KAMPALA, December 15, 2022 – As the shock of the COVID-19 pandemic recedes, Uganda is returning to its pre-pandemic path to growth, with economic recovery boosted by the strong performance of the services and industrial sectors, buoyant private consumption, and an uptick in private investment.
The 20th edition of the Uganda Economic Update (UEU): Unlocking the Benefits of the African Continental Free Trade Area and Regional Integration, a twice-yearly analysis of Uganda’s near-term macroeconomic outlook, foresees sustained recovery driving real Gross Domestic Product (GDP) growth to 5.5% during fiscal year 2022/23 from 4.7% in fiscal year 2021/22, not very different from the forecast in June 2022.
This broad-based recovery started at the beginning of the year and accelerated throughout 2022. The medium-term outlook also remains broadly positive, hinged on continued implementation of the government’s Third National Development Plan (NDP III) and full recovery of global trade.
“The success of the NDP III rests on the government’s creation of an enabling environment for the private sector to invest and grow in, by establishing a sound business climate and investing in workforce skills. As Uganda takes advantages of the high commodity prices, stronger exports strengthen its prospects for economic growth,” said Mukami Kariuki, World Bank Country Manager for Uganda. “Fiscal spending, aimed at easing constraints on growth-including investments in energy and transport infrastructure-should help revive private investment, boost agricultural production, and energize the light manufacturing sector.”
The UEU takes note of the risks to the positive medium-term outlook. These include more outbreaks of disease, such as COVID-19 and Ebola, and related mobility restrictions; commodity price shocks; the tightening of monetary policies in advanced and emerging markets to counter inflationary pressures, posing challenges for the Bank of Uganda and undermining debt sustainability; a protracted war in Ukraine; and adverse weather due to climate change.
To counter these shocks and improve the welfare of households only recently recovered from the COVID-19 crisis, and to maintain the trajectory of socioeconomic transformation, the report urges the government to focus on (i) adopting targeted intervention measures to support vulnerable households to arrest the increase in poverty and food insecurity; and (ii) prudently manage fiscal policy (the use of government spending and taxation to influence the economy) to maintain fiscal and debt sustainability.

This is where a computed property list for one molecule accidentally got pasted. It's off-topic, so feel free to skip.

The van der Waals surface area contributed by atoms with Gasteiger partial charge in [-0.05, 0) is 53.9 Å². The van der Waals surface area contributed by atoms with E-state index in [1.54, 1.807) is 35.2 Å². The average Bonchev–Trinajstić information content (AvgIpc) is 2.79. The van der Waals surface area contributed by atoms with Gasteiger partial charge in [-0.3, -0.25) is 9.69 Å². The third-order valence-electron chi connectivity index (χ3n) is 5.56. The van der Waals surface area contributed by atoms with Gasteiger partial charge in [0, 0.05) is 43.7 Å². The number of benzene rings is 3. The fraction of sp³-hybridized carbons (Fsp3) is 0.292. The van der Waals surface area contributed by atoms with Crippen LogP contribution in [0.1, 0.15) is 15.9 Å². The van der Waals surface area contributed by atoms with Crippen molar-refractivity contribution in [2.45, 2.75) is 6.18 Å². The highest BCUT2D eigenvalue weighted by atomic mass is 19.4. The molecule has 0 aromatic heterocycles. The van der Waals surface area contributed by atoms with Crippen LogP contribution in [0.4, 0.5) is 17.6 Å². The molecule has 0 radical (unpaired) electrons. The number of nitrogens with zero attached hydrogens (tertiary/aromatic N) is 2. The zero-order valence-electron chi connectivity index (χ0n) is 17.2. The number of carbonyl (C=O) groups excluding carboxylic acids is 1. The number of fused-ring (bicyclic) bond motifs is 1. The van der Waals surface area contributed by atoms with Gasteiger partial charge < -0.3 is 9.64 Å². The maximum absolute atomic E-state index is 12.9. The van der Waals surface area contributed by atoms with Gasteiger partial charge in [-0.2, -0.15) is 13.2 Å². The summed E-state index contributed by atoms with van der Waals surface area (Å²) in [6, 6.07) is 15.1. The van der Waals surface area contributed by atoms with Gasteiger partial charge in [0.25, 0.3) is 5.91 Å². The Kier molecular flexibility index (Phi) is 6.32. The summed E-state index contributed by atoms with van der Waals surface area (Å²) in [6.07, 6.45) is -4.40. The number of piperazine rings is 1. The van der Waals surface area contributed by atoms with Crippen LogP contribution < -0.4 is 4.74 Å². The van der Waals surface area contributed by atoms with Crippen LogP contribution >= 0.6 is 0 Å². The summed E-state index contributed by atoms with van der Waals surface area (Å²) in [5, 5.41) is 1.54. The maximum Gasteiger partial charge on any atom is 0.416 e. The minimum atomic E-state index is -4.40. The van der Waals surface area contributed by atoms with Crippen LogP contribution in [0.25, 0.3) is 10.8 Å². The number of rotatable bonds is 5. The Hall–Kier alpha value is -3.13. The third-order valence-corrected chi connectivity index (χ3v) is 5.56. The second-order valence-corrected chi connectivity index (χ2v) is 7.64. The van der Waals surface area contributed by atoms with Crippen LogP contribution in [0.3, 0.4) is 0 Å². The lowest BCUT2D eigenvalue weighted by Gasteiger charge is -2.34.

The UEU notes that harnessing regional trade is a key and sustainable way for Uganda to deepen growth and achieve the ambitions of Vision 2040 to transform Ugandan society from a peasant farming economy to a modern and prosperous country.
“Policymakers must now focus on implementing policies designed to maximize the potential of regional trade. The government has made only limited progress since 2013, when the first Uganda Economic Update encouraged the country to think strategically and work to boost trade beyond the East African Community by increasing agricultural exports, diversifying into a wider range of manufactured goods, and fostering the growth of service exports including tourism, education, transport and logistics, and professional services,” said Sashana Whyte, World Bank Senior Economist and lead author of the current Uganda Economic Update. “This edition of the Uganda Economic Update revisits the country’s approach to trade integration in the context of the African Continental Free Trade Area, the AfCFTA.”
The report says that, to benefit fully from the AfCFTA, Uganda needs to overcome hurdles that have long weakened the effectiveness of its existing regional arrangements. Non-tariff barriers, including discriminatory technical regulations, non-harmonized sanitary and phytosanitary requirements, and complex rules of origin continue to limit trade. The AfCFTA offers an opportunity for Uganda to accelerate regional integration by lowering trade related taxes, eliminating tax barriers, and implementing other trade-facilitation measures- measures which could boost Uganda’s GDP by about 3.3% by 2035.